Dispersal: Picturing Urban Change in East London
Dispersal: Picturing Urban Change in East London is a book published by Historic England Publishing in 2017 (forthcoming September). It emerged through a collaboration between urban researcher Dr. Juliet Davis and photographers Marion Davies and Debra Rapp.
Its focus is on the site of London’s 2012 Olympic Games, which was entirely transformed over the decade between 2006 and 2016 from a low-rise landscape consisting largely of industry and transport depots to an Olympic Park replete with sporting venues in 2012 and then to an emerging cultural centre and series of urban neighbourhoods. However, the book does not concentrate on the processes of realising urban change through new development. Rather, it considers urban change in terms of what was dismantled, what vanished and of what some of the impacts of redevelopment on existing communities were.
Its focus, hence, is on what is often considered to be worthless in the context of redevelopment plans, such as industrial landscapes, and on legacies which unfold outside the frame of official representations of what regeneration might solve and bring, such as the dispossession of existing users. Its aim is to give visibility to these spaces and processes but also to consider their political and social significance. As the philosopher Henri Lefebvre writes, the ‘moulding’ of places after top-down visions has all too often involved regarding existing users, buildings and the visual clutter of everyday life merely as ‘obstacles and [forms of] resistance’ in the path of desired change [Lefebvre 1991, 49].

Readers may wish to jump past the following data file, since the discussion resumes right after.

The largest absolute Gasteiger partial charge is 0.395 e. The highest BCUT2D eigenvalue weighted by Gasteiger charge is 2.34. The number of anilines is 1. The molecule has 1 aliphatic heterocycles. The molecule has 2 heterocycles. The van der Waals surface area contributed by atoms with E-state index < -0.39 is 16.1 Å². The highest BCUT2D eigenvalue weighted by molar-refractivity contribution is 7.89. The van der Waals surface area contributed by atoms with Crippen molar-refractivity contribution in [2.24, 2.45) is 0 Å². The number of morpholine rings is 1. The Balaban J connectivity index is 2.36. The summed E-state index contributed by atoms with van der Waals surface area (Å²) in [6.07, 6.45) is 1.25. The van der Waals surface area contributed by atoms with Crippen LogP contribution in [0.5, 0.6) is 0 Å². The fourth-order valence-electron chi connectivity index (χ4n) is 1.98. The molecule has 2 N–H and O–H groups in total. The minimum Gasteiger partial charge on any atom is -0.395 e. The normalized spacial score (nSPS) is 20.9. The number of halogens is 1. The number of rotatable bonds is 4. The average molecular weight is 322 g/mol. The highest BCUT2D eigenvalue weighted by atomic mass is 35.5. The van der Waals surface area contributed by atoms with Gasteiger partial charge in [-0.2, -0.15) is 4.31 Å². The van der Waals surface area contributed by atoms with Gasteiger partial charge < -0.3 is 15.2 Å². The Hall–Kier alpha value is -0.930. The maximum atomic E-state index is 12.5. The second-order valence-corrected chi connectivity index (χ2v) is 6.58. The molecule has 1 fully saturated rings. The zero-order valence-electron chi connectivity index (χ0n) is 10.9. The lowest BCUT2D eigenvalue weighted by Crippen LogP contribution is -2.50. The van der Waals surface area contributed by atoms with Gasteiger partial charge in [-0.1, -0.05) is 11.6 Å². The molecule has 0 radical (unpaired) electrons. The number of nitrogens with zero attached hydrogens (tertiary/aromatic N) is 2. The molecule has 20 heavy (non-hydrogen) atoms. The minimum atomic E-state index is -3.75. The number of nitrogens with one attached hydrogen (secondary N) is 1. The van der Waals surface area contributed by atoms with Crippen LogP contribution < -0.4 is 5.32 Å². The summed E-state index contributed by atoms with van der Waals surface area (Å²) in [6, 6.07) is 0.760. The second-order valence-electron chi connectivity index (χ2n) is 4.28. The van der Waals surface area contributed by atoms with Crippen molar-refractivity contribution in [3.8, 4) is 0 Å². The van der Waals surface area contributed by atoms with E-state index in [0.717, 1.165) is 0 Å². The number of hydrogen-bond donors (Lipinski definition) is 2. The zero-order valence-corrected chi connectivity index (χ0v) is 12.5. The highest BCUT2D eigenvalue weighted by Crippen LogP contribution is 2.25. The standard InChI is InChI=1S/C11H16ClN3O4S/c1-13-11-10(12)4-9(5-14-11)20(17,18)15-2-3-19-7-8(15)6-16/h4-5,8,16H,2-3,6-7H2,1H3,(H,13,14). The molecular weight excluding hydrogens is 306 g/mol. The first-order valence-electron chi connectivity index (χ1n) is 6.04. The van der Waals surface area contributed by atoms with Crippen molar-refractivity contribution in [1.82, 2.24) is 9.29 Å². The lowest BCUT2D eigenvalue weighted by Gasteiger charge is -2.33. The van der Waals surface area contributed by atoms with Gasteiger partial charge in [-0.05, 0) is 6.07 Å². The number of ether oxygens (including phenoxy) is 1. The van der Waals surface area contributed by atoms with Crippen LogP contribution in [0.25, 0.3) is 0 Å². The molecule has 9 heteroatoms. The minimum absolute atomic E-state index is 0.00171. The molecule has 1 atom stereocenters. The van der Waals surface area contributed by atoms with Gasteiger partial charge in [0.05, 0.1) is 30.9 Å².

Chapter 1 shows how representations of the site as a post-industrial, impoverished ‘wasteland’ ripe for redevelopment were key to the regeneration planning that followed. And yet, the site was by no means devoid of life, accommodating over two hundred small to medium scaled enterprises of many different kinds and an eclectic range of other uses including a huge Pentecostal church, allotments and local markets. This variety of uses reflected the way in which the site had developed from the 19th century — when it was a place of laissez-faire industrialisation just outside the boundaries of London — to eventually become an ad hoc edgeland at the junctions of four Greater London boroughs. This history was of course reflected in the physical landscape, which was a palimpsest bearing the accumulated traces of many different eras of development. A selection of beautiful photographs by Davies and Rapp in Chapter 2 reveals the working environments and workers of sixty of the industries, who were engaged in activities as varied as belt making, zinc galvanizing, kebab making and salmon smoking.
So what happened to those industries which were seen to have no part to play in regeneration and were displaced to make way for the Games? Chapter 3 addresses this question, by revealing the sites to which firms moved and by exploring their experiences of change and adaptation over the years to 2015. It argues that many struggled to continue and adapt, partly as a result of relocation but also as London’s property market surged and planned regeneration continued to transform the fabric of historical, industrial East London. The book’s conclusions draw attention to the critical issues this raises for regeneration policy and practice.
- The early research for this study was funded through an AHRC Doctoral Award (full scholarship).
- The later research was supported by a Research Grant from the Paul Mellon Centre for Studies in British Art